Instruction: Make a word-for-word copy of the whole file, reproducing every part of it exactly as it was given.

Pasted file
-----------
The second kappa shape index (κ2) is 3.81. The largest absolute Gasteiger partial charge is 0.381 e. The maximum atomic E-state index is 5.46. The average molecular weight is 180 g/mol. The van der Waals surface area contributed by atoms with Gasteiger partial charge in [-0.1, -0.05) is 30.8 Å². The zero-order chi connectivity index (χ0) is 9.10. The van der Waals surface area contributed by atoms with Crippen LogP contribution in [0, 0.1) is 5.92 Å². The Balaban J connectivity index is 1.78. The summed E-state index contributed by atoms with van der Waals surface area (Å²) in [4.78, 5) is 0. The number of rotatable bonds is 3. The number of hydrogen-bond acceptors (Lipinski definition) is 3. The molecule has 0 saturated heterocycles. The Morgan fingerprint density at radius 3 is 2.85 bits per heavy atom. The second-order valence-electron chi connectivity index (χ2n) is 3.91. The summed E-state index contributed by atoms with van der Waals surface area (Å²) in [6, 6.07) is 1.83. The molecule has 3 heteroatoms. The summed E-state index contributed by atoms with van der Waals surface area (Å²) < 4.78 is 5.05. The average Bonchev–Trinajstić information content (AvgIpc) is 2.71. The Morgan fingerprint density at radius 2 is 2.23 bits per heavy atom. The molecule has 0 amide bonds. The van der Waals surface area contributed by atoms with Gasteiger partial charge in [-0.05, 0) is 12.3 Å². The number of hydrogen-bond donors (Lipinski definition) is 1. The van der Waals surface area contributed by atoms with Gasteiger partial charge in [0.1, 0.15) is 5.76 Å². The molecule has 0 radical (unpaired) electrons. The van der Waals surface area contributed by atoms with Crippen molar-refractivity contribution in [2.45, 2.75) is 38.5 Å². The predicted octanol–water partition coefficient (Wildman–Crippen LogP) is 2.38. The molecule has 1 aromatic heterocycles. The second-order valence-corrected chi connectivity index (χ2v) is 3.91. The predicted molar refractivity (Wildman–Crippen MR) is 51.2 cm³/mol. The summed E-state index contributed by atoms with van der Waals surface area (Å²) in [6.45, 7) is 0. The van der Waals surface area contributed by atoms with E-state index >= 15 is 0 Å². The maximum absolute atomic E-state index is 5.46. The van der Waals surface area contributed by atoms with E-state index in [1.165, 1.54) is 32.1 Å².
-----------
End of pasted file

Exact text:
The second kappa shape index (κ2) is 3.81. The largest absolute Gasteiger partial charge is 0.381 e. The maximum atomic E-state index is 5.46. The average molecular weight is 180 g/mol. The van der Waals surface area contributed by atoms with Gasteiger partial charge in [-0.1, -0.05) is 30.8 Å². The zero-order chi connectivity index (χ0) is 9.10. The van der Waals surface area contributed by atoms with Crippen LogP contribution in [0, 0.1) is 5.92 Å². The Balaban J connectivity index is 1.78. The summed E-state index contributed by atoms with van der Waals surface area (Å²) in [4.78, 5) is 0. The number of rotatable bonds is 3. The number of hydrogen-bond acceptors (Lipinski definition) is 3. The molecule has 0 saturated heterocycles. The Morgan fingerprint density at radius 3 is 2.85 bits per heavy atom. The second-order valence-electron chi connectivity index (χ2n) is 3.91. The summed E-state index contributed by atoms with van der Waals surface area (Å²) in [6, 6.07) is 1.83. The molecule has 3 heteroatoms. The summed E-state index contributed by atoms with van der Waals surface area (Å²) < 4.78 is 5.05. The average Bonchev–Trinajstić information content (AvgIpc) is 2.71. The Morgan fingerprint density at radius 2 is 2.23 bits per heavy atom. The molecule has 0 amide bonds. The van der Waals surface area contributed by atoms with Gasteiger partial charge in [-0.05, 0) is 12.3 Å². The number of hydrogen-bond donors (Lipinski definition) is 1. The van der Waals surface area contributed by atoms with Gasteiger partial charge in [0.1, 0.15) is 5.76 Å². The molecule has 0 radical (unpaired) electrons. The van der Waals surface area contributed by atoms with Crippen molar-refractivity contribution in [2.45, 2.75) is 38.5 Å². The predicted octanol–water partition coefficient (Wildman–Crippen LogP) is 2.38. The molecule has 1 aromatic heterocycles. The second-order valence-corrected chi connectivity index (χ2v) is 3.91. The predicted molar refractivity (Wildman–Crippen MR) is 51.2 cm³/mol. The summed E-state index contributed by atoms with van der Waals surface area (Å²) in [6.45, 7) is 0. The van der Waals surface area contributed by atoms with E-state index >= 15 is 0 Å². The maximum absolute atomic E-state index is 5.46. The van der Waals surface area contributed by atoms with E-state index in [1.165, 1.54) is 32.1 Å².